Lore has some tips: Try a new food or cooking an old food a new way; try a new activity such as yoga or tai chi, or take a walk on a new trail. Or keep your hands busy with a hobby — knitting or learning to play an instrument, for example.
Turn to gardening. Eating what you grow is healthy and rewarding, says Cristina Noriega, DNP, CDCES.
You might be surprised at the health benefits that gardening offers, such as building strength, reducing stress, boosting self-esteem, and lowering blood pressure.
You may not be able to plant anything right now, but you can start planning what you’d like to grow once the weather permits. No backyard? No worries. Check out these indoor ideas from Bob Vila.
Use reminders, especially if you forget to take your medication.
Creating a routine, using a medication reminder app, or setting an alert on your cellphone can help.
Eileen AndLou, CDCES suggests a simple way to remember to take insulin: Put your long-acting insulin next to your toothbrush! Putting your insulin on your bedside table or on your kitchen counter can work, too.
Think about what’s really important to you when it comes to your diabetes, then break it down into day-to-day steps, says Rhonda Lundquist, RN, CDCES.
If nutrition is your struggle, start with including a vegetable or fruit in two out of three meals a day, or set aside time to exercise for 10 minutes three times a week, advises Lundquist. Whatever your goal is, start with where you’re at.
Consider asking for help or support, say Juanita Weaver-Reiss, MBA, MPH, RD, LD, CDCES, and Lynda Sue McKendree, RN, CDCES.
Turning to your family, friends and your health care team can make a big difference in your diabetes management.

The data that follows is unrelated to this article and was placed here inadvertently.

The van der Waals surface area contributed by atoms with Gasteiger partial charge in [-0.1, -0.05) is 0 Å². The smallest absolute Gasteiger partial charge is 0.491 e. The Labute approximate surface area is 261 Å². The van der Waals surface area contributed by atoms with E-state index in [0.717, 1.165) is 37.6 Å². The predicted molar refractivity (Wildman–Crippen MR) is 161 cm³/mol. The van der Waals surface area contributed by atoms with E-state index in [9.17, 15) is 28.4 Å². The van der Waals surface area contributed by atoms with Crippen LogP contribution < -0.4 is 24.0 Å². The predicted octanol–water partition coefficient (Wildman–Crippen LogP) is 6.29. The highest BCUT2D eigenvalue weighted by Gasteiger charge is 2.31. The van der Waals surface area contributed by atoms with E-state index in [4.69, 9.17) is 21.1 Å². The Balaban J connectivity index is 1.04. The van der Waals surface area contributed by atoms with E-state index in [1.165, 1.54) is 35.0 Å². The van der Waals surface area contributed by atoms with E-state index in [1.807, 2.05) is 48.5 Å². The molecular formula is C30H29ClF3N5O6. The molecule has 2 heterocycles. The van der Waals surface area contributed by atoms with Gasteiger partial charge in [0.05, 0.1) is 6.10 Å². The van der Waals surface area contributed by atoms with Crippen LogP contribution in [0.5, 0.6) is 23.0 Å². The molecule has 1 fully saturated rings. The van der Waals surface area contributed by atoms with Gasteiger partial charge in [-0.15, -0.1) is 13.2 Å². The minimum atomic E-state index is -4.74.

Share your feelings with your family or a support group — tell them how they can help you, suggests Weaver-Reiss. Include your spouse or support person in your health plan, advises McKendree. And if you don’t have a ready source of support, join an online diabetes support group. Check out the Support Community on the American Diabetes Association’s website.
Be kind to yourself, be patient with yourself, do your best to stay positive, and celebrate each choice that you make to manage your diabetes, say Jody Griffith Hagen, MEd, RD, CDCES, Sheila Patterson, RD, LDN, CDCES, Nancy Goslen, RN, CDCES, Susan Williams, RD, CDCES, and Elaine Reynolds, RDN, CDCES.
Often, we are very hard on ourselves and we expect perfection. However, realizing that we all make mistakes and that truly, no one is perfect all the time. Self-compassion can help ease depression and anxiety, and can even foster happiness and optimism.
You may need to ease into being kind to yourself and staying positive. Pattern suggests starting each morning with a positive affirmation (check out some ideas here). It can help to think about what you might say to a friend or family member in a similar situation. If you eat too many Christmas cookies or forget to take your medications, be nice to yourself, says Williams. Think of a way to get back on track, such as going for a walk. Give yourself some credit for the time and effort that you spend taking care of yourself.
As Kris Kringle sings in the holiday special Santa Claus is Comin’ to Town:
Put one foot in front of the other
And soon you’ll be walking ‘cross the floor
You put one foot in front of the other
And soon you’ll be walking out the door
You never will get where you’re going
If ya never get up on your feet
Come on, there’s a good tail wind blowin’
A fast walking man is hard to beat
Wise words from Santa Claus, indeed. A happy, healthy holiday season to you all!
Want to learn about more steps for self-care? Read “Take Five for Better Health.”